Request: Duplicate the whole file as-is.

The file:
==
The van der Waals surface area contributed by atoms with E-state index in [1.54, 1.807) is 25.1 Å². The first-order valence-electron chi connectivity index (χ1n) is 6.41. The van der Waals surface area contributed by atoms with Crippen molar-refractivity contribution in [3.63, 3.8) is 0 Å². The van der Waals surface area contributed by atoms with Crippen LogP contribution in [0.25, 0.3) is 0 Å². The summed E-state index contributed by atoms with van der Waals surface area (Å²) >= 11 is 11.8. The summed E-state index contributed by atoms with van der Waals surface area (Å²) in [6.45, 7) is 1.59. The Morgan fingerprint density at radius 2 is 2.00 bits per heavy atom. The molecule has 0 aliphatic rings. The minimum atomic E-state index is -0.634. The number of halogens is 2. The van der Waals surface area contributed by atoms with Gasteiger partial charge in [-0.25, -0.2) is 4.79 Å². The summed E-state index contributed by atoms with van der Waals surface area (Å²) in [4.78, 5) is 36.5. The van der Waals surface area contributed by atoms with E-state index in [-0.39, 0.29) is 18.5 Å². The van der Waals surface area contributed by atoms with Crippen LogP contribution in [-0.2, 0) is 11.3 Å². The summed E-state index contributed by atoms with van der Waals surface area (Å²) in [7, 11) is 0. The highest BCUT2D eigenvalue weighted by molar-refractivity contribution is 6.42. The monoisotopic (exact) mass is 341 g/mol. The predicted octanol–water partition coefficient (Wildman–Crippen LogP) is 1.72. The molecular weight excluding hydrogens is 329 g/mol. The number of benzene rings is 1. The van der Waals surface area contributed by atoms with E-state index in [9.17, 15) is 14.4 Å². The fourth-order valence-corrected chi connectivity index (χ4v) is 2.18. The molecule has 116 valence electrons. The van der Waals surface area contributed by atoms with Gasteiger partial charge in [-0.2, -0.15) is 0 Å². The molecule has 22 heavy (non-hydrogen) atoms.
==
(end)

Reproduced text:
The van der Waals surface area contributed by atoms with E-state index in [1.54, 1.807) is 25.1 Å². The first-order valence-electron chi connectivity index (χ1n) is 6.41. The van der Waals surface area contributed by atoms with Crippen molar-refractivity contribution in [3.63, 3.8) is 0 Å². The van der Waals surface area contributed by atoms with Crippen LogP contribution in [0.25, 0.3) is 0 Å². The summed E-state index contributed by atoms with van der Waals surface area (Å²) >= 11 is 11.8. The summed E-state index contributed by atoms with van der Waals surface area (Å²) in [6.45, 7) is 1.59. The Morgan fingerprint density at radius 2 is 2.00 bits per heavy atom. The molecule has 0 aliphatic rings. The minimum atomic E-state index is -0.634. The number of halogens is 2. The van der Waals surface area contributed by atoms with Gasteiger partial charge in [-0.25, -0.2) is 4.79 Å². The summed E-state index contributed by atoms with van der Waals surface area (Å²) in [4.78, 5) is 36.5. The van der Waals surface area contributed by atoms with E-state index in [-0.39, 0.29) is 18.5 Å². The van der Waals surface area contributed by atoms with Crippen LogP contribution in [-0.2, 0) is 11.3 Å². The summed E-state index contributed by atoms with van der Waals surface area (Å²) in [7, 11) is 0. The highest BCUT2D eigenvalue weighted by molar-refractivity contribution is 6.42. The monoisotopic (exact) mass is 341 g/mol. The predicted octanol–water partition coefficient (Wildman–Crippen LogP) is 1.72. The molecular weight excluding hydrogens is 329 g/mol. The number of benzene rings is 1. The van der Waals surface area contributed by atoms with E-state index in [9.17, 15) is 14.4 Å². The fourth-order valence-corrected chi connectivity index (χ4v) is 2.18. The molecule has 116 valence electrons. The van der Waals surface area contributed by atoms with Gasteiger partial charge in [-0.2, -0.15) is 0 Å². The molecule has 22 heavy (non-hydrogen) atoms.